Reviews roundup – Dead Of Night vs. Leaves’ Eyes vs. Son Of The Wind vs. Ohmwork
DEAD OF NIGHT
The Dead Shall Rise
Eh, up, it’s time for some female fronted symphonic metal. But in a shock move, it’s not from over there in Euroland. It’s from over here. Rochdale to be precise. Which is nice.
It’s the debut album from the three piece band, fronted by Courtney Cecere, a lass barely out of nappies, but in conjunction with keyboard player Carl Eden and guitarist Hadian Gates, they’ve put together a rather good record.
Heaven knows, there is a lot of competition out there but with a wee bit of work and a big slice of luck, Dead Of Night could well be a band to look out for. They’ve got all the moves down pat and they’re melodic enough not to scare away the masses. Tunes like ‘As I Am Now So Shall You Be’, ‘Riding Into Hell’ and the epic ‘Ghost Stories’ can stand up against anyone, and they are definitely onto something good here.
King Of Kings
And on the subject of the big boys, here come Leaves’ Eyes. I say big boys but despite their longevity they’ve never really broken through into the upper half of the league. I saw them years back in Glasgow and even though I enjoyed it, there was an inexplicable something that didn’t click.
I’ve also enjoyed their albums, without ever feeling the urge to drool. And the reason for both is quite simple. Liv Kristine. The music is great, but she never really convinces, unlike her solo albums, where she seems to find the right space and sound. And so it is with “King Of Kings”.
Some of the music is amongst the best they’ve ever recorded, as they embark on the tale of Harald Hårfagre, the first king if a unified Norway, back in the ninth century. It’s a stirring tale, soundtracked with a suitably ambitious score, hence why the double edition, complete with instrumental versions will be a real treat.
It’s symphonic, goth and folk metal, all wrapped up in a great production. Fans will love it.
SON OF THE WIND
Son of the Wind
From Norway to Iceland, to meet up with the one time metalhead, who is partial to a bit of AC/DC, and who has certainly done something a bit different here. Smári Tarfur, for tis he, packed away his electric guitar, left the world of rock behind him and tramped off to Eyjafjallajökull Glacier in the south of Iceland.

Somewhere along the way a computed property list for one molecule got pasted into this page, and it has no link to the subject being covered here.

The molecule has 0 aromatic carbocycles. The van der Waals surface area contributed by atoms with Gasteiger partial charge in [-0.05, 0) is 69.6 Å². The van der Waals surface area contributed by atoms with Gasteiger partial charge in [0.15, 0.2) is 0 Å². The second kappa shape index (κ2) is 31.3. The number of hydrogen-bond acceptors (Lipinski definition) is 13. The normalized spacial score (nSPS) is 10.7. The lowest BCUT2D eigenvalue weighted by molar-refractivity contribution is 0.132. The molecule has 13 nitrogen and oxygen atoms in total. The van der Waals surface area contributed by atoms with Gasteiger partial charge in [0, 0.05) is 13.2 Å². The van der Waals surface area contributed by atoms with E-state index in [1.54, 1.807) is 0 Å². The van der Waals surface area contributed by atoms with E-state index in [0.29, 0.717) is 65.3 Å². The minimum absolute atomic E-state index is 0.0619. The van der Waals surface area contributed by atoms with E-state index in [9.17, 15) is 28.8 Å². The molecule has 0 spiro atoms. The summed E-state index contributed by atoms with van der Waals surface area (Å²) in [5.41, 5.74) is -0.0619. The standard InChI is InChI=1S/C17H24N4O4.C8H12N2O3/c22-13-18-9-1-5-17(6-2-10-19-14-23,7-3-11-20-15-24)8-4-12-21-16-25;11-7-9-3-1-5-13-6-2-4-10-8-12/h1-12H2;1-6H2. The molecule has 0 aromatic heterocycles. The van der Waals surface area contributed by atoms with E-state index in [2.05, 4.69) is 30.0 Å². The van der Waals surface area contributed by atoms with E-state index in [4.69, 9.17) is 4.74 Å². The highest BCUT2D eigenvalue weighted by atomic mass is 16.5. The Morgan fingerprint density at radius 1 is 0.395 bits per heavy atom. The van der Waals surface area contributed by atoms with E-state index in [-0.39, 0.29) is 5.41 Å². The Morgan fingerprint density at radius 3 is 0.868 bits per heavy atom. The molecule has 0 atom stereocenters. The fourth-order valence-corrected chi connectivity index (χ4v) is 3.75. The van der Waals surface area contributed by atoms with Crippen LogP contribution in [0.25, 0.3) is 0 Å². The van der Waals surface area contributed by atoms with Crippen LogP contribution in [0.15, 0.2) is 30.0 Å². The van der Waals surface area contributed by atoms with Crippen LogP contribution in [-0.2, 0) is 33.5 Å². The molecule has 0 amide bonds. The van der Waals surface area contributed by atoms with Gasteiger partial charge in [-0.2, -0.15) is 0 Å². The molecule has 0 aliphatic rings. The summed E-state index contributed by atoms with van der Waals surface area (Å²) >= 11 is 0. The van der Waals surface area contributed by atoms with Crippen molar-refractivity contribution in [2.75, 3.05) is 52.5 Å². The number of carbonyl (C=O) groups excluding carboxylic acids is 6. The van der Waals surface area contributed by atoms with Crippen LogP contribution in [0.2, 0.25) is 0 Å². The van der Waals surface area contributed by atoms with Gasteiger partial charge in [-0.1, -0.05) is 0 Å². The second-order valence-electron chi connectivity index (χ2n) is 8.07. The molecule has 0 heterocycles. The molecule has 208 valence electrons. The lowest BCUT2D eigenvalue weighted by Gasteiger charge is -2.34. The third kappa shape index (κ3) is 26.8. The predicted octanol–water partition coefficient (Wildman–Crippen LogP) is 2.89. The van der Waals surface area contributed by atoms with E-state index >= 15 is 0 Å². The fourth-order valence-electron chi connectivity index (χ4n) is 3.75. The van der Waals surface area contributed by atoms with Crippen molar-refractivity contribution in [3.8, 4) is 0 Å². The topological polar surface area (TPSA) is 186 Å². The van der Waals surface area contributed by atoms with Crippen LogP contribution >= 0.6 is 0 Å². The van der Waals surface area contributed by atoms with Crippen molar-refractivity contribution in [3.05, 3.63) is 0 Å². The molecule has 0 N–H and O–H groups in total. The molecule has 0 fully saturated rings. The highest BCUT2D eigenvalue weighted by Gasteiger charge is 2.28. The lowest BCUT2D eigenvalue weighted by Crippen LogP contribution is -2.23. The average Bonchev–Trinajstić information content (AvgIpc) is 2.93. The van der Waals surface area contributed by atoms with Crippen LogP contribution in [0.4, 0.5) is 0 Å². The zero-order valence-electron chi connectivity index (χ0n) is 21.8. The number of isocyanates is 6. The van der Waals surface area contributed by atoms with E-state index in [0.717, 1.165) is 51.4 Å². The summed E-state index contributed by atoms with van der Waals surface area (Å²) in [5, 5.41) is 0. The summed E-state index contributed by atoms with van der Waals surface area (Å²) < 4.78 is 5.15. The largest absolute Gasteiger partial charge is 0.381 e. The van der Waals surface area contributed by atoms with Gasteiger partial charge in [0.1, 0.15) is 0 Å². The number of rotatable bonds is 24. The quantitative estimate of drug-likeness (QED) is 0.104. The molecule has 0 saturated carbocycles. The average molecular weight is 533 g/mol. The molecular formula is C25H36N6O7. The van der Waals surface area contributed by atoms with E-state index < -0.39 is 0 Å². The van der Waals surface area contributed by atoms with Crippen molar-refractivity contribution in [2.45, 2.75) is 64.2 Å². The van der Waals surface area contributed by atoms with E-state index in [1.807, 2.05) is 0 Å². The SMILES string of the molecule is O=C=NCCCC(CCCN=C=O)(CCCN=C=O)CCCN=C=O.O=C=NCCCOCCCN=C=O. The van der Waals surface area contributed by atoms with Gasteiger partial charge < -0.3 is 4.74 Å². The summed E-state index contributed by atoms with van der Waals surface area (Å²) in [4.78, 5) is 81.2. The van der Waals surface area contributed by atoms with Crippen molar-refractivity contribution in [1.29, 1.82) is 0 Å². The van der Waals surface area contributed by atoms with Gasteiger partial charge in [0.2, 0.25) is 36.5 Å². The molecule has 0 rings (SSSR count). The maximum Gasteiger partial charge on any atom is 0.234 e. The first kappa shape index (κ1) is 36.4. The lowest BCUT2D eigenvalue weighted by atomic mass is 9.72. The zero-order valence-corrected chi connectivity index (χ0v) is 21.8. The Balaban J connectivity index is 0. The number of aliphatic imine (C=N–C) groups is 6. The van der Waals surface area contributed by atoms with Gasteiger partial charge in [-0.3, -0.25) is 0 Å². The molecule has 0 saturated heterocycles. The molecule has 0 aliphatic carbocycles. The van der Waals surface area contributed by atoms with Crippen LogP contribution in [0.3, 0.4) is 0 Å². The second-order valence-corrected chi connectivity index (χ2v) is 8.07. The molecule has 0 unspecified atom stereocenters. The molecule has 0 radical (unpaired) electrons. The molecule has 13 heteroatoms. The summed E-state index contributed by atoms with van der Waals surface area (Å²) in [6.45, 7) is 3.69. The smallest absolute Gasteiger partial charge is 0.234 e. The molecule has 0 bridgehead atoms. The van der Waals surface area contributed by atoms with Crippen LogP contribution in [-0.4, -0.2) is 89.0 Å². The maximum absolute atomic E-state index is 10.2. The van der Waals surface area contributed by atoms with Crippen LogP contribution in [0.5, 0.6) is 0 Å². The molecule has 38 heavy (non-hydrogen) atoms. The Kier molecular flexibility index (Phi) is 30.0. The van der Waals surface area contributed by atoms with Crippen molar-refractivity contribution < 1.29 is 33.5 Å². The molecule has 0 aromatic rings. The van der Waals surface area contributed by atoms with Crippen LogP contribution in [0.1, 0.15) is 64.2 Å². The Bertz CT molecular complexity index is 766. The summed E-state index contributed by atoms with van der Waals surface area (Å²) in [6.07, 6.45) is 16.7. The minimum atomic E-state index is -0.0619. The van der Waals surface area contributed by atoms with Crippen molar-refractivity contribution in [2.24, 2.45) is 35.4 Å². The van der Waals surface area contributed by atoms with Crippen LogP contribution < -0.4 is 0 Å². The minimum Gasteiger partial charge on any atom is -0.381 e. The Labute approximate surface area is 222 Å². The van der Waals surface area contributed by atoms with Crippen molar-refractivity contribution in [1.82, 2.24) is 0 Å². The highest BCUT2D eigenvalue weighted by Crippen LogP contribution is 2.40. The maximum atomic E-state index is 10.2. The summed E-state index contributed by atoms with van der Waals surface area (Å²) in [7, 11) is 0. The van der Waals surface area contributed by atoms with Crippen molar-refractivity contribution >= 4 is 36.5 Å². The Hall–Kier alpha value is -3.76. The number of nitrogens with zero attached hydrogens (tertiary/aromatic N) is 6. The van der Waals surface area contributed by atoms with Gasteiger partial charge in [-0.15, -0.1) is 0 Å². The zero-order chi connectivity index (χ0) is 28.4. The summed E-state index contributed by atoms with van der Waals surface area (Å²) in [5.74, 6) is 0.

Apparently, he then funded this album bu busking to any passing polar bears, as he immersed himself in the world of ambient, acoustic guitar noodling.
And that really is it. An eighteen minute track, a thirty minute track and a sixteen minute track, all of which seem to involve him sitting on the toilet with a tap running, playing the same guitar motif over and over again. I suppose it’s supposed to be spiritual in someway as he immerses himself in the power of nature via the Seljalandsfoss waterfall.
Me, I just need a pee.
Ghost Town Artist
Ohmwork may have named themselves after a Geezer Butler album, but it’s neither his solo nu-metal grooves nor his Black Sabbath doom that they’re purveying. No, it’s more of a late eighties Judas Priest vibe that they’ve got going, with a few modern Maiden time changes thrown in for luck.
And it’s pretty good. They’re still a young band, on their second album, although it seems that Messrs Rasmussen, Bendiksen and Nyrud have been in an assortment of bands before. However, this is what they want to do, and it’s a good choice.
There is some modernity to their music, so the “kids” won’t file it away under dad rock, and on songs like ‘Burning Question’, ‘Reptile’ and ‘Bloodstone’ they show that they’ve got some skills going on.